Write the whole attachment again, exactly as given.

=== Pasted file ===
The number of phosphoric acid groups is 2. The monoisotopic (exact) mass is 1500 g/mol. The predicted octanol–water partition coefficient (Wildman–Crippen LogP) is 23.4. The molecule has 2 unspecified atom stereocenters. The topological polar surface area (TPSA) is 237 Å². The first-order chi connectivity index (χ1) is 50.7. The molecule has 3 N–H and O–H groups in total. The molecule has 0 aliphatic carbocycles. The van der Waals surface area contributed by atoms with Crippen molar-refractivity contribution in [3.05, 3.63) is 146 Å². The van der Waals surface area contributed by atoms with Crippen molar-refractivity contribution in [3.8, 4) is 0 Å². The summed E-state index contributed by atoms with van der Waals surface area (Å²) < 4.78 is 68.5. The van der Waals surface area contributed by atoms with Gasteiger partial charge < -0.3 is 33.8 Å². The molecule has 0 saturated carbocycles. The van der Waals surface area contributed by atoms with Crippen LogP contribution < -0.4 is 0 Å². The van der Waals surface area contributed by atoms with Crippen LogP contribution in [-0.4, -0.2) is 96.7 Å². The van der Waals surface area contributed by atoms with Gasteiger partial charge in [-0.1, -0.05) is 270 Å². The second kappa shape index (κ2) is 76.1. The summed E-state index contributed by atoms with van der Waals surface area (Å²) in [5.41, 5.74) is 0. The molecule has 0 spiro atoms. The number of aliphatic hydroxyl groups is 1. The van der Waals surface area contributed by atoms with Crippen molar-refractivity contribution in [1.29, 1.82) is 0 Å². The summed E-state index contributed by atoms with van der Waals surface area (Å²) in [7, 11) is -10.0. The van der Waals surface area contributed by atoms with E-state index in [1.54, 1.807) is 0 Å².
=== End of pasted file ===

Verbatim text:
The number of phosphoric acid groups is 2. The monoisotopic (exact) mass is 1500 g/mol. The predicted octanol–water partition coefficient (Wildman–Crippen LogP) is 23.4. The molecule has 2 unspecified atom stereocenters. The topological polar surface area (TPSA) is 237 Å². The first-order chi connectivity index (χ1) is 50.7. The molecule has 3 N–H and O–H groups in total. The molecule has 0 aliphatic carbocycles. The van der Waals surface area contributed by atoms with Crippen molar-refractivity contribution in [3.05, 3.63) is 146 Å². The van der Waals surface area contributed by atoms with Crippen molar-refractivity contribution in [3.8, 4) is 0 Å². The summed E-state index contributed by atoms with van der Waals surface area (Å²) < 4.78 is 68.5. The van der Waals surface area contributed by atoms with Gasteiger partial charge < -0.3 is 33.8 Å². The molecule has 0 saturated carbocycles. The van der Waals surface area contributed by atoms with Crippen LogP contribution < -0.4 is 0 Å². The van der Waals surface area contributed by atoms with Crippen LogP contribution in [-0.4, -0.2) is 96.7 Å². The van der Waals surface area contributed by atoms with Gasteiger partial charge in [-0.1, -0.05) is 270 Å². The second kappa shape index (κ2) is 76.1. The summed E-state index contributed by atoms with van der Waals surface area (Å²) in [5.41, 5.74) is 0. The molecule has 0 spiro atoms. The number of aliphatic hydroxyl groups is 1. The van der Waals surface area contributed by atoms with Crippen molar-refractivity contribution in [1.29, 1.82) is 0 Å². The summed E-state index contributed by atoms with van der Waals surface area (Å²) in [7, 11) is -10.0. The van der Waals surface area contributed by atoms with E-state index in [1.54, 1.807) is 0 Å².